There has been an interesting public discussion during a recent computer security conference on the real economic value of virtual goods, specifically objects from MMOGs. Here is Game Girl Advance's entry on it.
Reading about this led me to the website of Edward Castronova, probably the best known academic working in this area, and the website of Julian Dibbell, who, after writing an article for Wired on the subject, decided to enter into the business himself, and write about his adventures.
The most significant and groundbreaking aspect of the computer is simulation: the ability that allows one to represent abstract ideas from a process perspective - something which is so hard in other mediums of representation that it has never taken off. In, say, a book, you can either show the output of a process, and even that is quite limited, or a non-functioning description, such as mathematical formulae. Computers allow you to represent abstract ideas as functioning processes, or as a part of functioning processes. Money, which is an abstract idea in an abstract process, is almost entirely represented by computers now. Many more concepts which we have taken to be concrete because of their historical link with concrete things are now moving to representation by computers. And in the process, the historical link with concrete things is broken. As is happening with money, and, in this case, with property.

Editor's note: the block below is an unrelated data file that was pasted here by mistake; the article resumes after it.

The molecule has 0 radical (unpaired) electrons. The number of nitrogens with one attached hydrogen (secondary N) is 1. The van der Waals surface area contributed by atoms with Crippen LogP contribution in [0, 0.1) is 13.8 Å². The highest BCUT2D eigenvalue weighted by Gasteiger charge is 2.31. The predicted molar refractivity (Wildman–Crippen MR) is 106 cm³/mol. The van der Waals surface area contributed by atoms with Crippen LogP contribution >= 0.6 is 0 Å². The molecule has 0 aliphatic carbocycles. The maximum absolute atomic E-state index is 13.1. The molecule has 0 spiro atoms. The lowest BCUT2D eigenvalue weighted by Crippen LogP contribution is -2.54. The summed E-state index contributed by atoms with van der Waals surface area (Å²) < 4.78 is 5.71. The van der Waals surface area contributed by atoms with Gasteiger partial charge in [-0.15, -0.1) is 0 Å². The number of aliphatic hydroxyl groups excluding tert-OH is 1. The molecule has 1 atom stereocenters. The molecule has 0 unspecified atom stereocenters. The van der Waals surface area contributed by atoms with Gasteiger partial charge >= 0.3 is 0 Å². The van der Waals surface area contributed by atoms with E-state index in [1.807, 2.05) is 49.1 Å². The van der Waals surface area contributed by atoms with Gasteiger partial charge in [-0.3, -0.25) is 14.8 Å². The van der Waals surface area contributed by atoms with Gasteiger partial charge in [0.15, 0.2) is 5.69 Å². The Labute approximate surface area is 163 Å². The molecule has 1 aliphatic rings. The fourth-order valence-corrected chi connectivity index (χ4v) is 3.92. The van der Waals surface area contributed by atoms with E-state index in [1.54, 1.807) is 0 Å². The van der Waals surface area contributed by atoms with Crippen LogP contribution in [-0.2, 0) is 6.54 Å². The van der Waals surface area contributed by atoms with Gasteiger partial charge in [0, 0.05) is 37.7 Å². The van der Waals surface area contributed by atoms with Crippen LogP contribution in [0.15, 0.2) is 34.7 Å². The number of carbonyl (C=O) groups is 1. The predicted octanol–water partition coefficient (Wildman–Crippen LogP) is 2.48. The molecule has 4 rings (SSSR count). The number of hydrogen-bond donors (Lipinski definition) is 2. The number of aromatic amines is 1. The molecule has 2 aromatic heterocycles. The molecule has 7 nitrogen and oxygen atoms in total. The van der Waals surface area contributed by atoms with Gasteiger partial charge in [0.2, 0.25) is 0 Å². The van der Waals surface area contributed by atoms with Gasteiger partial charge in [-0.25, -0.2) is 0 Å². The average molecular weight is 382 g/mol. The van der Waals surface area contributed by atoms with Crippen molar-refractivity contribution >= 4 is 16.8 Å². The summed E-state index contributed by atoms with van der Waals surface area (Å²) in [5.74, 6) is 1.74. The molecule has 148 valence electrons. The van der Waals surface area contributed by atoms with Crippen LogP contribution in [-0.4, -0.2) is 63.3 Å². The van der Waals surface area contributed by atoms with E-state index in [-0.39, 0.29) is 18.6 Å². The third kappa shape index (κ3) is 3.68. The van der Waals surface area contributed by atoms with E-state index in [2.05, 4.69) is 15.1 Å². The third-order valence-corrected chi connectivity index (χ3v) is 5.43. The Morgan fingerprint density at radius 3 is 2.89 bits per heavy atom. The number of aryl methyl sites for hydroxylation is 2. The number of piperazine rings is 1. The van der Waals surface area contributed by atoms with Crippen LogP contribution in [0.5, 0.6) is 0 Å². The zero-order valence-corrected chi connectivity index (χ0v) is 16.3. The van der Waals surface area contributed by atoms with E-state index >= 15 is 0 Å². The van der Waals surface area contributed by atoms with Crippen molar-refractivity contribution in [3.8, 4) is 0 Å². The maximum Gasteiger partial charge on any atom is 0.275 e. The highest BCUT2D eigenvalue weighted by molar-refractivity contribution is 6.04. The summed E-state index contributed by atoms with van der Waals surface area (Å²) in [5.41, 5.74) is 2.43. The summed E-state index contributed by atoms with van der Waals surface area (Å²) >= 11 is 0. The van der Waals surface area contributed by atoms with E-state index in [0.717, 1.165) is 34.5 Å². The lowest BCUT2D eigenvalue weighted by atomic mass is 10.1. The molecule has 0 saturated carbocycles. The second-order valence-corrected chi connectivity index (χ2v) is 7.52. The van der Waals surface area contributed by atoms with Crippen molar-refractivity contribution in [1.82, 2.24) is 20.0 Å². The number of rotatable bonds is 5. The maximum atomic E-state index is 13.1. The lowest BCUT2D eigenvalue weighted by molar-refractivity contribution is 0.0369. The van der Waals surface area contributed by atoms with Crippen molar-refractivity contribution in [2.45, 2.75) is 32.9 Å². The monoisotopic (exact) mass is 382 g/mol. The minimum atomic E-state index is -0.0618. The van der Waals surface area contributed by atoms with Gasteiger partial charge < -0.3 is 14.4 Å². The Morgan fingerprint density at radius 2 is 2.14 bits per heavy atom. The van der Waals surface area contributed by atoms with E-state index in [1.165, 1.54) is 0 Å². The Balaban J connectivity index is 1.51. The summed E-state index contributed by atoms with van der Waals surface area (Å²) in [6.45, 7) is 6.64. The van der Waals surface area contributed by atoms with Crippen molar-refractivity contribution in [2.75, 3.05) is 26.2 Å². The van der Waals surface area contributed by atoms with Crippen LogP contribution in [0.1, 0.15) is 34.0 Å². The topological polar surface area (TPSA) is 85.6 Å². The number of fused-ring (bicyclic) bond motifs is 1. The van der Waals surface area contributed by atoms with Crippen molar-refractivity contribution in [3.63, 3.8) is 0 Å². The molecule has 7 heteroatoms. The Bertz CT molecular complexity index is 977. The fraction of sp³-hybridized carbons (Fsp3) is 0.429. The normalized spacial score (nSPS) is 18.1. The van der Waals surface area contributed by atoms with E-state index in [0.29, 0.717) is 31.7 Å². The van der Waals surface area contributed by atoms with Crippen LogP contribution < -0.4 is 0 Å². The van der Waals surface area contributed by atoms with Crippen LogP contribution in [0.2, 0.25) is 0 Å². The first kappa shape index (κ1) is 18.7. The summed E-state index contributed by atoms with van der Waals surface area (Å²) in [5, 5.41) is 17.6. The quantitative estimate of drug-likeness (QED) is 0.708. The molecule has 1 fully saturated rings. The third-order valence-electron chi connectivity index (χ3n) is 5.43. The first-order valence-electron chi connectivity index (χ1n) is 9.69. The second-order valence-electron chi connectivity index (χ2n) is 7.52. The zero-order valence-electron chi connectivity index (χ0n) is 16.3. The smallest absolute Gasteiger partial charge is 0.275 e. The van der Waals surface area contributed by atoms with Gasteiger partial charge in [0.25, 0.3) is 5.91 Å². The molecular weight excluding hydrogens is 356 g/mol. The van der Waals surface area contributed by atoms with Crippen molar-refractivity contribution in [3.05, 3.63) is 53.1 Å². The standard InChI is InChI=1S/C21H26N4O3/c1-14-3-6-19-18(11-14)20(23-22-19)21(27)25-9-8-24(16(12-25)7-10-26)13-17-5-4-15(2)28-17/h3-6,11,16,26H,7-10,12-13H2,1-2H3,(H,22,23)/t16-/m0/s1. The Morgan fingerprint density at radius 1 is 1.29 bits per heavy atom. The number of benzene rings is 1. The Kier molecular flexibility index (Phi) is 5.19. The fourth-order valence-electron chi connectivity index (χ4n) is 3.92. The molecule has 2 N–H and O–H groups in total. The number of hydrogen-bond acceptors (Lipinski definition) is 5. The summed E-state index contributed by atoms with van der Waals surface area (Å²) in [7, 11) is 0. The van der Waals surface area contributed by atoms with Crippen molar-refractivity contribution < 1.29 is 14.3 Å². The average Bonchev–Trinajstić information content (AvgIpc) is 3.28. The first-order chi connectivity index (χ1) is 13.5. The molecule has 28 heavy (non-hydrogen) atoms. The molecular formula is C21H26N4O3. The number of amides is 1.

I'm still too tired to try and make that make sense.